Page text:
In my last blog, I scratched the surface of how smart appliances can help in police investigations. One appliance I mentioned stands out as being particularly useful to law enforcement: the video doorbell. It’s commonplace to see signs warning about the use of security cameras in commercial spaces, but the use of household security cameras has been on an upwards trend in recent years. Consumers are increasingly choosing to invest in video doorbells, with Amazon’s Ring doorbell alone selling more than 1.4 million units in 2020. It is estimated that in the same year, 16% of all American homes were using video doorbells. It’s easy to see the appeal and the convenience since the integrated camera and intercom systems allow you to monitor and communicate with visitors—even when you’re not home to answer. Consumers aren’t the only ones who can see some of the obvious advantages. Police have also shown an increased interest in how video doorbells can assist in investigations and crime prevention, even working with companies to offer free or discounted video doorbells in some neighborhoods.
Perhaps the most obvious criminal offense that a video doorbell might catch is theft. Specifically package theft, which has been on the rise in many states. Since people are shopping online more, it is important to be able to monitor your shipments from the warehouse to your doorstep. Having a video doorbell can help not only alert you when your package arrives, but it can stand out as a way to keep thieves away. Having a visible camera outside your home might be enough to deter a would-be thief once they see that they’re being recorded. It’s not a guarantee since there are workarounds (a simple face covering and a hood might make it difficult to identify a stranger), but even if a package is stolen the footage can still be used in a follow-up police investigation. This can also apply to more serious forms of theft, like cases of breaking & entering and home burglary.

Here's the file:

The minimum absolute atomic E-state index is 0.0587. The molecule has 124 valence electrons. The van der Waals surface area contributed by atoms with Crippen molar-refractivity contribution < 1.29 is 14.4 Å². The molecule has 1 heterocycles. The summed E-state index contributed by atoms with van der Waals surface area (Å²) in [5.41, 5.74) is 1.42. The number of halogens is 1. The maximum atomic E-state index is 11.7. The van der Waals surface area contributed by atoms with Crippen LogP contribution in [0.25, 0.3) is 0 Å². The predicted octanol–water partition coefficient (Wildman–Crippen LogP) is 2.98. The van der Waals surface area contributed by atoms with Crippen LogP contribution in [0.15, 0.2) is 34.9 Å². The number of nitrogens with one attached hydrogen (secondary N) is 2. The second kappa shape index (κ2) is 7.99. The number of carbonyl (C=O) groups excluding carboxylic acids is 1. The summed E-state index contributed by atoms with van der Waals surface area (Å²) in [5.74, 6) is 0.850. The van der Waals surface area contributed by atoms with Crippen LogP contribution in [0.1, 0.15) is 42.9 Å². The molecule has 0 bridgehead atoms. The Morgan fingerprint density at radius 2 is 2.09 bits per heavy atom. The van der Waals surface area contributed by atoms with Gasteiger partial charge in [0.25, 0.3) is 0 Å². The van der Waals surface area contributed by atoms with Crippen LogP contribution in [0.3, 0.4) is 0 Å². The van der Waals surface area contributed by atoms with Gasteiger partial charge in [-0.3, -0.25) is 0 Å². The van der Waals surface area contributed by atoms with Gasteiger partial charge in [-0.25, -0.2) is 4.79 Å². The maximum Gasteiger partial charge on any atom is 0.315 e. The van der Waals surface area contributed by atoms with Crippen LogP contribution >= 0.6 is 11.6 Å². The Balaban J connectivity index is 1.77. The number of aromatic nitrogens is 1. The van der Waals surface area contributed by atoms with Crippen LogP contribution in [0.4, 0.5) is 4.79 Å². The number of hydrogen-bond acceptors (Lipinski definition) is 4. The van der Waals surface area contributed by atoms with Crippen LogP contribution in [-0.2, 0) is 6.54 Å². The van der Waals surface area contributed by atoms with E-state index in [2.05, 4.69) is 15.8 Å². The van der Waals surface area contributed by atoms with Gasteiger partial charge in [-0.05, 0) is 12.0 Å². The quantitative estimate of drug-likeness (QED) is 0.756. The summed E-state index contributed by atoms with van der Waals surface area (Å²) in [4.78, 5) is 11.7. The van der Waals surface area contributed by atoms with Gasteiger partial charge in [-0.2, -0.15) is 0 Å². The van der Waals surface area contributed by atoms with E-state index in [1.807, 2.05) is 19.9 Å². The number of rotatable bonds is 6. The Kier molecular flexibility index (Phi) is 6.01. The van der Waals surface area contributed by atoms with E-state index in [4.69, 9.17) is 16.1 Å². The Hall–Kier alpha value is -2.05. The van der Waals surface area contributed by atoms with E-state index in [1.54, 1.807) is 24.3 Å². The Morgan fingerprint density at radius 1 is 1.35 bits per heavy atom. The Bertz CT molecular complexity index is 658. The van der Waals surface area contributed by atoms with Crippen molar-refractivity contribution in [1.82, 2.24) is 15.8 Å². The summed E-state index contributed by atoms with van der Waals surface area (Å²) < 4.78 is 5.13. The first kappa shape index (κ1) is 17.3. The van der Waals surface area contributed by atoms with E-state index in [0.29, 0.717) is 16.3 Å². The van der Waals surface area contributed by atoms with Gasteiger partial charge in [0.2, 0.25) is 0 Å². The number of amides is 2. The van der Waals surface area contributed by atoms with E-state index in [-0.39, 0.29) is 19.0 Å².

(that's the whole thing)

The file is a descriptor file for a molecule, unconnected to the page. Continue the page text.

Theft is not the only crime that video doorbells can assist in solving. I mentioned in my last blog that video doorbell footage recently helped police locate an escaped convict at large, but there are several other high-profile cases that have used video doorbell footage as evidence. In the UK, a man was convicted of manslaughter after video footage from a doorbell recorded the fatal attack. In another murder case, security footage from a doorbell was used as supporting evidence. While the murder was not caught on camera, the perpetrator was recorded actively threatening the victim at their home days prior to the attack. Video that can show the exact moment of a crime is possibly the ideal evidence an officer could ask for but using video to build and support a case can be just as important to providing closure to a victim and their families.
If you’re thinking about getting a video doorbell yourself, it may prove to be a great tool in keeping your home secure. Don’t forget, though, that it’s important to be aware of potential cybersecurity risks and even unwanted involvement in criminal cases—if the police suspect you may have footage of a crime on your device, they can make emergency requests to access your device. As always, make sure you stay informed and up-to-date about any tech you choose to keep in your home.